Jump is a compelling examination of the contradictions, beauty and banality of modern life, explored through the perspectives of ten different characters in their responses to Manu, a woman standing on a roof and apparently threatening to jump.
Jump raises important questions about our place in the world, where we are going and what we value in the wider context of consumerism and ecological breakdown. Simone Lappert’s writing has a stylishly cinematic quality, both in the way it cuts between characters’ perspectives and in its graphic depiction of Manu’s sensations as she falls. Jump evokes films such as Magnolia or Donnie Darko, in which a web of different plotlines is woven around one central event.
The novel is told by a group of characters who are all regulars at a local café. These include Felix, the police officer who attends Manu on the roof; Finn, Manu’s boyfriend; Egon, a vegetarian hatmaker who becomes a slaughterhouse worker after his hat shop closes and is replaced by a mobile phone accessories shop; Maren, a seamstress in an unhappy relationship with Hannes; and Astrid, Manu’s sister who is running for mayor and is having an affair with Hannes. As the narrative progresses, it divulges how the characters’ lives are interconnected and the ways in which their lives are utterly changed by Manu’s jump. We also discover that Manu is not suicidal but that she was accidentally locked out on the balcony by Hannes. The novel concludes with the revelation that Manu’s jump was not motivated by a desire for death, but by a desire for life.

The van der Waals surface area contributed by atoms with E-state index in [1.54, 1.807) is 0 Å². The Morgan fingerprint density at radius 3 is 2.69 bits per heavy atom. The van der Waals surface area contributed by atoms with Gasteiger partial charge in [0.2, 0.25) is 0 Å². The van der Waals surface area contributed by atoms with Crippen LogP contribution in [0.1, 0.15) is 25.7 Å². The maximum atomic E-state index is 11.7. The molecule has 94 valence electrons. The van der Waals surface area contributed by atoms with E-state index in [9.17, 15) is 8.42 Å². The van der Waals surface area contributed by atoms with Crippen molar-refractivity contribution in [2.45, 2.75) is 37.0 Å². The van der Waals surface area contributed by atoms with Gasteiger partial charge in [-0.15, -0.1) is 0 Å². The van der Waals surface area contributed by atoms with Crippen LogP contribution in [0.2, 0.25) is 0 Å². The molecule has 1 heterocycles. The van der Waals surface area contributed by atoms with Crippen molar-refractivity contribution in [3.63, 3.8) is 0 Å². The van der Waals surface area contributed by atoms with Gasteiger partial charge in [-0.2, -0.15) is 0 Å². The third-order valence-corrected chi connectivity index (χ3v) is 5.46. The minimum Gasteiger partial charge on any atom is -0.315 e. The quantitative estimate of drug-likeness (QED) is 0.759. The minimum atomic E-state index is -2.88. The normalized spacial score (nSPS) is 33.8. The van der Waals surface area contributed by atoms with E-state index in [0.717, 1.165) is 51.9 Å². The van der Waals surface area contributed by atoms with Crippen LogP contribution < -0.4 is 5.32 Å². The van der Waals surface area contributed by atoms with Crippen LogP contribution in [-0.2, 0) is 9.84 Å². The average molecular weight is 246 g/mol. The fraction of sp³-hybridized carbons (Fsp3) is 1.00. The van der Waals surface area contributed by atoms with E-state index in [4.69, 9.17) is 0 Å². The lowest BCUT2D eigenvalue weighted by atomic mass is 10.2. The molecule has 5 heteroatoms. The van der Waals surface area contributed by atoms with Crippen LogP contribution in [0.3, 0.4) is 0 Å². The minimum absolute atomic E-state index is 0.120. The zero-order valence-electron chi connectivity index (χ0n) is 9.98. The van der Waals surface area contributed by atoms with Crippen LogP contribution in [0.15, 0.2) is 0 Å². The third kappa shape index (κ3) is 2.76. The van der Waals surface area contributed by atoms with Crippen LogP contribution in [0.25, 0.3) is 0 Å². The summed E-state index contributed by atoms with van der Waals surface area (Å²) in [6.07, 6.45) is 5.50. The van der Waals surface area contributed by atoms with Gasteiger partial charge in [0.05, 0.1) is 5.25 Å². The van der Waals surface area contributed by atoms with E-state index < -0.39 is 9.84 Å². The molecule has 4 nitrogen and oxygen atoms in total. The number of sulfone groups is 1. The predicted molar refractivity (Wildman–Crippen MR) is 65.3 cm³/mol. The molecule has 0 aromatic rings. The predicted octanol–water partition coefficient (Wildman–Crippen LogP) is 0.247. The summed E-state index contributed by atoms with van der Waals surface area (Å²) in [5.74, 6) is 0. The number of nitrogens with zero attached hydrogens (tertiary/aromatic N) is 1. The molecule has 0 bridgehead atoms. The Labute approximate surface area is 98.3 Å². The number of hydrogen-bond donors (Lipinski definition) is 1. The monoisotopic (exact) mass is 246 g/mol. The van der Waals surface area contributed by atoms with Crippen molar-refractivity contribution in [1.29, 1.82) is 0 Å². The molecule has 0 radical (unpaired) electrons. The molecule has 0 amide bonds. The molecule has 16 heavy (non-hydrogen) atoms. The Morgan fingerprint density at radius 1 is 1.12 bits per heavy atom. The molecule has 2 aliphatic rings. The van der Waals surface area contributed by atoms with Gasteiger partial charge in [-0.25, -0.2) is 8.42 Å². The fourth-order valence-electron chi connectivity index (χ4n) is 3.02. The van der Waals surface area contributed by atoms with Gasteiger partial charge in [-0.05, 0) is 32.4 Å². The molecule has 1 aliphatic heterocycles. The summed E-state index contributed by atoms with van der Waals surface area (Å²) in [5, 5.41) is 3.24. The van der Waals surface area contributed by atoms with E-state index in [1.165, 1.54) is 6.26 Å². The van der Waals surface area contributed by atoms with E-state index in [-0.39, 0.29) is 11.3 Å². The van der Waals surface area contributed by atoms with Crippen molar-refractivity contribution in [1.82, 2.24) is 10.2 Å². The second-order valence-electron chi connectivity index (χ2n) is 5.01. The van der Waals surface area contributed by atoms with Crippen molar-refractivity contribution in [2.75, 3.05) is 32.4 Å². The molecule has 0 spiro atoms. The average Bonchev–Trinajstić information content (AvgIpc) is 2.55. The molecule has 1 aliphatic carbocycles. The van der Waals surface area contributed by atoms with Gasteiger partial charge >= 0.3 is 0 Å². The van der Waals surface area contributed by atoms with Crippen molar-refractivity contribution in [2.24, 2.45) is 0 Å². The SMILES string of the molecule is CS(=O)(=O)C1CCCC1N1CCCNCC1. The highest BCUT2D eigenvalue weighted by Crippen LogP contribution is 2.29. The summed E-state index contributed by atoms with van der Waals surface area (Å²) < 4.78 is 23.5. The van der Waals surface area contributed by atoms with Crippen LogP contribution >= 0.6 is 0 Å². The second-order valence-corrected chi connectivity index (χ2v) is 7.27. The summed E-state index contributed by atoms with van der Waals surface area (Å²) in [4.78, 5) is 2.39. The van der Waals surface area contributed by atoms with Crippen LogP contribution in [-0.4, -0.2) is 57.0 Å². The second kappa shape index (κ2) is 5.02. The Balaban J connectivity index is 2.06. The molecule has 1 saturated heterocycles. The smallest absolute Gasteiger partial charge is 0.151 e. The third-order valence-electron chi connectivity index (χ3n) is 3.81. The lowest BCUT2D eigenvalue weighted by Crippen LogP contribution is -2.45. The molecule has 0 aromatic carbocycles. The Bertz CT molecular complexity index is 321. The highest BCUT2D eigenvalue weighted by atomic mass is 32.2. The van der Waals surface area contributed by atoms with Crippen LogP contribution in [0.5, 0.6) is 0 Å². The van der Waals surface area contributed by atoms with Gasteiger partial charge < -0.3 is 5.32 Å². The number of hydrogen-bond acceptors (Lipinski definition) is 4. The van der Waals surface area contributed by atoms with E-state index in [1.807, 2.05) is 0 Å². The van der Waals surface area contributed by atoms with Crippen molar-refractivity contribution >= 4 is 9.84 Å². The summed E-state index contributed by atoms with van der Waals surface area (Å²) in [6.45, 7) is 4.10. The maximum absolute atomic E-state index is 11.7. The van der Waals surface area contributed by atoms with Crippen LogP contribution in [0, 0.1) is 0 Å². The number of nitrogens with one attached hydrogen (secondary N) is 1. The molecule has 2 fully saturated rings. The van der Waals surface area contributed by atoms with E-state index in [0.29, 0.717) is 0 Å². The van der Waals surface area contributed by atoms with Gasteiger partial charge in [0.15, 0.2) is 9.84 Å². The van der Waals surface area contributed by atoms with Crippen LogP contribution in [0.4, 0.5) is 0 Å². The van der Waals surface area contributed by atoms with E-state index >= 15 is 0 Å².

The dramatic description of Manu’s jump is highly effective, conveying the tumult of physical sensations in her body: how it seems to fizz, as if full of carbon dioxide; how the first thing she smells is plastic; how the plastic feels under her fingertips; the sensation of the light against her eyelids and eyelashes. She clenches her hands into fists, as the people below do when they see her fall. As the arms of her ‘rescuers’ reach out to her, she reflects on how they have understood nothing, how every time she has stood looking down from a balcony or a bridge, she has wanted to jump into life, not death.
Jump stands out for its richly evocative writing, its gentle, sensuous style and its unusually gripping storyline.